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Charities warn welfare reform is putting poor children at risk

Children are being put at risk by the UK Government's welfare reforms, as families wrestle with a scale of poverty and adversity unheard of since Victorian times, according to two major charities.

Barnardo's Scotland and NSPCC Scotland have also warned that Scottish Government early intervention policies, including the flagship Getting It Right for Every Child strategy, are being undermined as those working with children have to concentrate on families in the most crisis.

Although the prioritisation of early intervention has cross-party support, a report on the work of Barnardo's Scotland services found such schemes were unable to function effectively due to the number of families presenting in a state of crisis.

The report says the cumulative effect of factors such as benefit sanctions, benefit delays and price rises in basic commodities such as food and energy is tipping more families into crisis and aggravating pre-existing difficulties such as mental health problems, substance misuse and relationship breakdown.

Many of those running schemes to help children are ­finding they need to step in to provide basic needs such as food, clothing or help to find stable housing before they can begin to work intensively to support families.

The NSPCC, which runs ­Childline in Scotland, worked with Barnardo's Scotland to research the impact of austerity measures on 14 Intensive Family Support Services run in 14 Scottish local authority areas.

One service reported a 53 per cent increase in families recorded as facing three or more issues such as homelessness, poverty, debt, domestic violence and alcohol or drug misuse.

In one Scottish city a service reported that 60 per cent of new service users already had children on the child protection register.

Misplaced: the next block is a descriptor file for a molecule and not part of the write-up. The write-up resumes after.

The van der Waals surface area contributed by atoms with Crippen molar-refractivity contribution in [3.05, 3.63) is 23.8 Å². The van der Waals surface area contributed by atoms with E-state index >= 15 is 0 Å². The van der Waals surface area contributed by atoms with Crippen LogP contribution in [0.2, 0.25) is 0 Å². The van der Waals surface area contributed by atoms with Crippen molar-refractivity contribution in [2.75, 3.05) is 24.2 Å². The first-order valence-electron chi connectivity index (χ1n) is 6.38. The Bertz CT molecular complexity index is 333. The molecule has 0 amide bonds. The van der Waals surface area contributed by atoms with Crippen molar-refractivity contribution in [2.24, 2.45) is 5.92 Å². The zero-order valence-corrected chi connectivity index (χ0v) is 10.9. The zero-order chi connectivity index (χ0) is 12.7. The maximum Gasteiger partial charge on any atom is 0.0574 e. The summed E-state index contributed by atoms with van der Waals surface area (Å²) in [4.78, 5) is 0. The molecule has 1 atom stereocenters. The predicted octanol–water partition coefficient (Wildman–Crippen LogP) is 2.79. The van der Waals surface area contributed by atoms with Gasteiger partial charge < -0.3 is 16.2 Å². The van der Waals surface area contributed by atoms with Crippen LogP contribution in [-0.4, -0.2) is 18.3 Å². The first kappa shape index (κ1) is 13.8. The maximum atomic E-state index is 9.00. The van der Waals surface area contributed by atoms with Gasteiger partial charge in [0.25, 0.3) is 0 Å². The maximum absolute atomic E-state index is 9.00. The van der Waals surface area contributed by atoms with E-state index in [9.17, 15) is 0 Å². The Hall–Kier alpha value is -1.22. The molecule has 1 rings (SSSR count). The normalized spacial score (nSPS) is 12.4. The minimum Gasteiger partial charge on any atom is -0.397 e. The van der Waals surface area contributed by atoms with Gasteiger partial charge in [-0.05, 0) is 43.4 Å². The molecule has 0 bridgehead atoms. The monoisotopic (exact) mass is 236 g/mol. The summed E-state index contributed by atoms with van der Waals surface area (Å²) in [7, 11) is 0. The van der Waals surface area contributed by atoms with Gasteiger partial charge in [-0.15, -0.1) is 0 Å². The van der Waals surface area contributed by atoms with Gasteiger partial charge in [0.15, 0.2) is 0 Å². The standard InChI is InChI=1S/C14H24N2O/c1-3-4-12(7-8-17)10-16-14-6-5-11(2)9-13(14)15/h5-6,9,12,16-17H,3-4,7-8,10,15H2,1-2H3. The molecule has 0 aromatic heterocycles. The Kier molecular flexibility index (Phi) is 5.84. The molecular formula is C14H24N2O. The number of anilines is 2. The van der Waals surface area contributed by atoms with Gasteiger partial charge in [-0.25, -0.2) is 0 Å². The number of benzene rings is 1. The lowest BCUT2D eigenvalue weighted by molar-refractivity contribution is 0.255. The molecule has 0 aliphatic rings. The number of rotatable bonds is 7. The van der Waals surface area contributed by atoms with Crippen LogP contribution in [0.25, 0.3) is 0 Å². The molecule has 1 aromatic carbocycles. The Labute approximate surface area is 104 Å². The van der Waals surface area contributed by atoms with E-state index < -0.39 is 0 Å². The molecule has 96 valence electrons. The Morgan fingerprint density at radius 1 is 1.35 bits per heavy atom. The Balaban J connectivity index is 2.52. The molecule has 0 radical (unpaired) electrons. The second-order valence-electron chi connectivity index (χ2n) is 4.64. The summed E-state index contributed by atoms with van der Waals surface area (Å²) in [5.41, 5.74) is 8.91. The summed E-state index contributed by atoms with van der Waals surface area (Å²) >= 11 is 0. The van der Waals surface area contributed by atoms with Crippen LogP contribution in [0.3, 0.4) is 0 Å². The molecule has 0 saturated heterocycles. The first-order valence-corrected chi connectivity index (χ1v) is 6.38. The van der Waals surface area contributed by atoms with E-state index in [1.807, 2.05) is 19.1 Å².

The vast increase in sanctions for failure to abide by Jobcentre rules is having a major impact, the charities report.

Martin Crewe, director of Barnardo's Scotland, said: "It often appears as if those putting in place welfare reforms have no concept of how poor people are to start with. Even without sanctions, benefits are not keeping pace with rising costs such as food and fuel. Even if people are getting what they are entitled to, it is not enough."

Susan Galloway, senior policy researcher for NSPCC Scotland, added that is was not uncommon for children to lack basics such as a toothbrush, pyjamas or sheets on their bed.

The charities are calling for a new approach, claiming that while the Christie Commission on public services recommended more early intervention and this has wide political support, the policy is failing.

Mr Crewe added: "We have to start thinking about this differently. If we carry on, more and more families will end up slipping through the net."

The Department for Work and Pensions says the proportion of benefits processed on time is at 92 per cent, up six percentage points from 2010. A spokesman said: "This Government has taken action to help Britain's hard-­working people be more financially secure through our tax and benefit changes.

"Our welfare reforms will further improve the lives of some of the poorest families in our communities, with Universal Credit making three million households better off and lifting up to 250,000 children out of poverty. We continue to ensure there is a safety net in place, spending £94 billion a year on working-age benefits to support millions of people who are on low incomes or unemployed."

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